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States Scramble To Protect Data

Dozens of Privacy Bills Introduced After Spate of Security Breaches

By Jonathan Krim
Washington Post Staff Writer
Saturday, April 9, 2005; Page E01

Legislatures in more than two dozen states are considering ways to give consumers more control over personal information that is collected and sold by private firms, but many of the proposals are drawing fire from financial services companies.

Bills are on the table in 28 states responding to a series of high-profile security breaches at information brokers, banks and universities that so far this year have resulted in more than 1 million Social Security numbers, driver's license numbers, names and addresses falling into the hands of potential identity thieves.

_____Related News_____
Net Aids Access to Sensitive ID Data (The Washington Post, Apr 4, 2005)
Banking Rules Address Theft Of Customers' Private Data (The Washington Post, Mar 24, 2005)
Data Under Siege (The Washington Post, Mar 10, 2005)
In Age of Security, Firm Mines Wealth Of Personal Data (The Washington Post, Jan 20, 2005)

Friday's Question:
It was not until the early 20th century that the Senate enacted rules allowing members to end filibusters and unlimited debate. How many votes were required to invoke cloture when the Senate first adopted the rule in 1917?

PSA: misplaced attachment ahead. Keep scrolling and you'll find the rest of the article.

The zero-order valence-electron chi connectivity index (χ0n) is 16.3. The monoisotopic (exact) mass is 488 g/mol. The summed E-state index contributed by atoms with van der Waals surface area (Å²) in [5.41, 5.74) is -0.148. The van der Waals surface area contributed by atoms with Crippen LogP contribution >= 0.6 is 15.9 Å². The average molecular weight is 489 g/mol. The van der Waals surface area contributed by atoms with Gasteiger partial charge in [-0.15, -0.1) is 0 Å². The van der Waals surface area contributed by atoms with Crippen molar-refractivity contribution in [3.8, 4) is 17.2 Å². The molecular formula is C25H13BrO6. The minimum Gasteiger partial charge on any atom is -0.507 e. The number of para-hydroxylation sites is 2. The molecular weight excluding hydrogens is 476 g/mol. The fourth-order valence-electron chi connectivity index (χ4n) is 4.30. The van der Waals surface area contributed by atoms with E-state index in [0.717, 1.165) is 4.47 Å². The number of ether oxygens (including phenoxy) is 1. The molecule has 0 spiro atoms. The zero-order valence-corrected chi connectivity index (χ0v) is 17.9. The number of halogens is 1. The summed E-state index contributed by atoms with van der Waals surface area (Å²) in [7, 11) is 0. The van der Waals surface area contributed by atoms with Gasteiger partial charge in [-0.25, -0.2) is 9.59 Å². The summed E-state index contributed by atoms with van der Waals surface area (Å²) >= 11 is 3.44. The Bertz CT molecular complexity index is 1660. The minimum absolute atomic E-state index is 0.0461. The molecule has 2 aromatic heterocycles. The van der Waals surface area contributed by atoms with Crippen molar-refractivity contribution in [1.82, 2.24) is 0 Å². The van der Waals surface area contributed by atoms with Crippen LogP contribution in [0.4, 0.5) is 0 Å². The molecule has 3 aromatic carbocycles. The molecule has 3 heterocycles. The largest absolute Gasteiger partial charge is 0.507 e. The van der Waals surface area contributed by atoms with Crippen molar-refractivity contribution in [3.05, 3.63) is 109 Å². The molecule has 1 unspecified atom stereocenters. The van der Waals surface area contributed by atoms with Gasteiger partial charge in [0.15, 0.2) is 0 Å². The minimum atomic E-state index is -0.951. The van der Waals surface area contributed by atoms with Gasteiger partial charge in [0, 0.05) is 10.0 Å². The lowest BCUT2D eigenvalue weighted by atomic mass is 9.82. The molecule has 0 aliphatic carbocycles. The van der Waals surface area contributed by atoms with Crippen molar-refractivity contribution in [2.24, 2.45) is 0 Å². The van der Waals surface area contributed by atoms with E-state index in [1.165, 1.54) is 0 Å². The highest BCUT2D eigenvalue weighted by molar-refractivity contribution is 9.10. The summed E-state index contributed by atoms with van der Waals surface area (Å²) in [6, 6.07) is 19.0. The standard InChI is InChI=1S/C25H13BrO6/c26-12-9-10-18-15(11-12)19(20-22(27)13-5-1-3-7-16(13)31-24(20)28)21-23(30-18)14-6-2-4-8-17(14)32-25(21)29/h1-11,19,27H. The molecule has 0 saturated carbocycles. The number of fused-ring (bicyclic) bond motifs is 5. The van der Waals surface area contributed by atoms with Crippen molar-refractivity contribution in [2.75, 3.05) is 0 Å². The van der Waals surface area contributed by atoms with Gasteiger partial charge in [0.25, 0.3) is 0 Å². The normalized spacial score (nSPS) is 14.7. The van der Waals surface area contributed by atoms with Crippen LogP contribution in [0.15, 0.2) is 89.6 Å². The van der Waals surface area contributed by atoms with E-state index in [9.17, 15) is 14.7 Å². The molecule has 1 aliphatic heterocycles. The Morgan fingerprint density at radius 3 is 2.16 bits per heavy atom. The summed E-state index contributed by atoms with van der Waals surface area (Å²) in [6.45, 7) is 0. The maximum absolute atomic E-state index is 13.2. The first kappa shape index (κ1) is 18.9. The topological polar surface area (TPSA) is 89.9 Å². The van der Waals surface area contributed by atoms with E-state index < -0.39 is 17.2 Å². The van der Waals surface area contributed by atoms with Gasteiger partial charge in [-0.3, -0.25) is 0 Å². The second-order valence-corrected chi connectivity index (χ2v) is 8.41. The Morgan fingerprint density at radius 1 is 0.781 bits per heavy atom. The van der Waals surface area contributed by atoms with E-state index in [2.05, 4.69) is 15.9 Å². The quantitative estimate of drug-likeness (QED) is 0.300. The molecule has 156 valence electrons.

51
60
64
67


In the most recent case, a medical group in San Jose announced yesterday that records on roughly 185,000 current and former patients may have been exposed after two of its computers were stolen.

The state activity is being closely tracked on Capitol Hill, where several House and Senate members have introduced or are preparing identity theft legislation.

Generally, the various state bills do not target how thieves are obtaining data, through hacking, fraud or other means. But consumer groups and privacy advocates, who are championing many of the initiatives, say they would help shield consumers from the havoc and damage that identity theft can cause.

One group of bills would allow consumers to "freeze" their credit reports so that sensitive data could not be given out to anyone without permission from the individual each time the data were requested.

Identity thieves often strike by obtaining a piece of private information, such as a Social Security number, and then using it to establish credit and make purchases.

Credit-freeze bills are moving through legislatures in about 20 states. In some cases, any consumer could order a freeze at any time. In other states, only people whose data have been breached would have that option.

"For years consumers have been told to take steps to protect their data by buying personal shredders and changing their passwords," said Kerry Smith, senior consumer attorney with state Public Interest Research Groups. "But, as the ChoicePoint and other scandals demonstrate, consumers have little control over their personal information. With the security freeze in place, consumers would be able to lock identity thieves out of their credit files."

Trade groups representing banks, mortgage brokers and credit bureaus are lobbying hard to defeat the freeze idea, arguing that it would cause consumers unforeseen headaches.


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